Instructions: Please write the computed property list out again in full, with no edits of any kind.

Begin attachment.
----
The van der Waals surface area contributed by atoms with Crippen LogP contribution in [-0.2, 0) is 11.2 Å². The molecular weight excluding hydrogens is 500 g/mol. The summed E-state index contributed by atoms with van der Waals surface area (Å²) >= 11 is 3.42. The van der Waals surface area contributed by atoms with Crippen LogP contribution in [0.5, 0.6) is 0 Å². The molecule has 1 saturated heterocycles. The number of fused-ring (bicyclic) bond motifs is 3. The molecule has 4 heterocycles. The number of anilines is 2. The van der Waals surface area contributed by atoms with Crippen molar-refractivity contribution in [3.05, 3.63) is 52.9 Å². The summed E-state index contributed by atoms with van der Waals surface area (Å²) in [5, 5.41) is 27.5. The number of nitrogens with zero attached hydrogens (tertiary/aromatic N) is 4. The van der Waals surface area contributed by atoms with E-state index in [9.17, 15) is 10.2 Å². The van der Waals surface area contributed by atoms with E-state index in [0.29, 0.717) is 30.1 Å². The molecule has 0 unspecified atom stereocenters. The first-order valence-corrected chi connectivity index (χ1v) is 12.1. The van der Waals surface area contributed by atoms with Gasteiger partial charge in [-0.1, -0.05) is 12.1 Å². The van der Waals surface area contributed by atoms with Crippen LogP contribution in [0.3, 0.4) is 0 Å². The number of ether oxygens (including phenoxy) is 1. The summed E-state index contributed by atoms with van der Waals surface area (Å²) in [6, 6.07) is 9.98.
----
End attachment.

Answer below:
The van der Waals surface area contributed by atoms with Crippen LogP contribution in [-0.2, 0) is 11.2 Å². The molecular weight excluding hydrogens is 500 g/mol. The summed E-state index contributed by atoms with van der Waals surface area (Å²) >= 11 is 3.42. The van der Waals surface area contributed by atoms with Crippen LogP contribution in [0.5, 0.6) is 0 Å². The molecule has 1 saturated heterocycles. The number of fused-ring (bicyclic) bond motifs is 3. The molecule has 4 heterocycles. The number of anilines is 2. The van der Waals surface area contributed by atoms with Crippen molar-refractivity contribution in [3.05, 3.63) is 52.9 Å². The summed E-state index contributed by atoms with van der Waals surface area (Å²) in [5, 5.41) is 27.5. The number of nitrogens with zero attached hydrogens (tertiary/aromatic N) is 4. The van der Waals surface area contributed by atoms with E-state index in [9.17, 15) is 10.2 Å². The van der Waals surface area contributed by atoms with E-state index in [0.29, 0.717) is 30.1 Å². The molecule has 0 unspecified atom stereocenters. The first-order valence-corrected chi connectivity index (χ1v) is 12.1. The van der Waals surface area contributed by atoms with Gasteiger partial charge in [-0.1, -0.05) is 12.1 Å². The van der Waals surface area contributed by atoms with Crippen LogP contribution in [0.3, 0.4) is 0 Å². The number of ether oxygens (including phenoxy) is 1. The summed E-state index contributed by atoms with van der Waals surface area (Å²) in [6, 6.07) is 9.98.